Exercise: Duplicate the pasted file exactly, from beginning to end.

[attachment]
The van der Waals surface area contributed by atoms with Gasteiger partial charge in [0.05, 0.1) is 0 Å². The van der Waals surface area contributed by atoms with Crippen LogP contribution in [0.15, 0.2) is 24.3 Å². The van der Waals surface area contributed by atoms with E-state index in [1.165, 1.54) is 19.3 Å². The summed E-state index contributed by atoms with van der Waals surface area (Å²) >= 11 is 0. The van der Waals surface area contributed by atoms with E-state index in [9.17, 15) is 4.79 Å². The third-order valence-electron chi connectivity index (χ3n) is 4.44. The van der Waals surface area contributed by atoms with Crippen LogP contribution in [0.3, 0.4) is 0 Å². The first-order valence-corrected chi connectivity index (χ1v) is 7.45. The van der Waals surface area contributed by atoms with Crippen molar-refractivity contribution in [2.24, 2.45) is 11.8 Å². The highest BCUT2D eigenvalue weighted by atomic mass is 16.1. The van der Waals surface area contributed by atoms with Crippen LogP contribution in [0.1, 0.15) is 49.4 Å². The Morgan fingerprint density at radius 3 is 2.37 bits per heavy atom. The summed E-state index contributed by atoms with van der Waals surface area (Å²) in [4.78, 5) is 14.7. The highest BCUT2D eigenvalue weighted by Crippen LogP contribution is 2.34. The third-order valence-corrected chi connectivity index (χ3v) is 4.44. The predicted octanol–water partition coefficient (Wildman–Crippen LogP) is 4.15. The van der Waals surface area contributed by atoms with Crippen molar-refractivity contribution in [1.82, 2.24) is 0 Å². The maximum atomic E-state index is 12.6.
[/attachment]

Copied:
The van der Waals surface area contributed by atoms with Gasteiger partial charge in [0.05, 0.1) is 0 Å². The van der Waals surface area contributed by atoms with Crippen LogP contribution in [0.15, 0.2) is 24.3 Å². The van der Waals surface area contributed by atoms with E-state index in [1.165, 1.54) is 19.3 Å². The summed E-state index contributed by atoms with van der Waals surface area (Å²) >= 11 is 0. The van der Waals surface area contributed by atoms with E-state index in [9.17, 15) is 4.79 Å². The third-order valence-electron chi connectivity index (χ3n) is 4.44. The van der Waals surface area contributed by atoms with Crippen LogP contribution in [0.3, 0.4) is 0 Å². The first-order valence-corrected chi connectivity index (χ1v) is 7.45. The van der Waals surface area contributed by atoms with Crippen molar-refractivity contribution in [2.24, 2.45) is 11.8 Å². The highest BCUT2D eigenvalue weighted by atomic mass is 16.1. The van der Waals surface area contributed by atoms with Crippen LogP contribution in [0.1, 0.15) is 49.4 Å². The Morgan fingerprint density at radius 3 is 2.37 bits per heavy atom. The summed E-state index contributed by atoms with van der Waals surface area (Å²) in [4.78, 5) is 14.7. The highest BCUT2D eigenvalue weighted by Crippen LogP contribution is 2.34. The third-order valence-corrected chi connectivity index (χ3v) is 4.44. The predicted octanol–water partition coefficient (Wildman–Crippen LogP) is 4.15. The van der Waals surface area contributed by atoms with Crippen molar-refractivity contribution in [1.82, 2.24) is 0 Å². The maximum atomic E-state index is 12.6.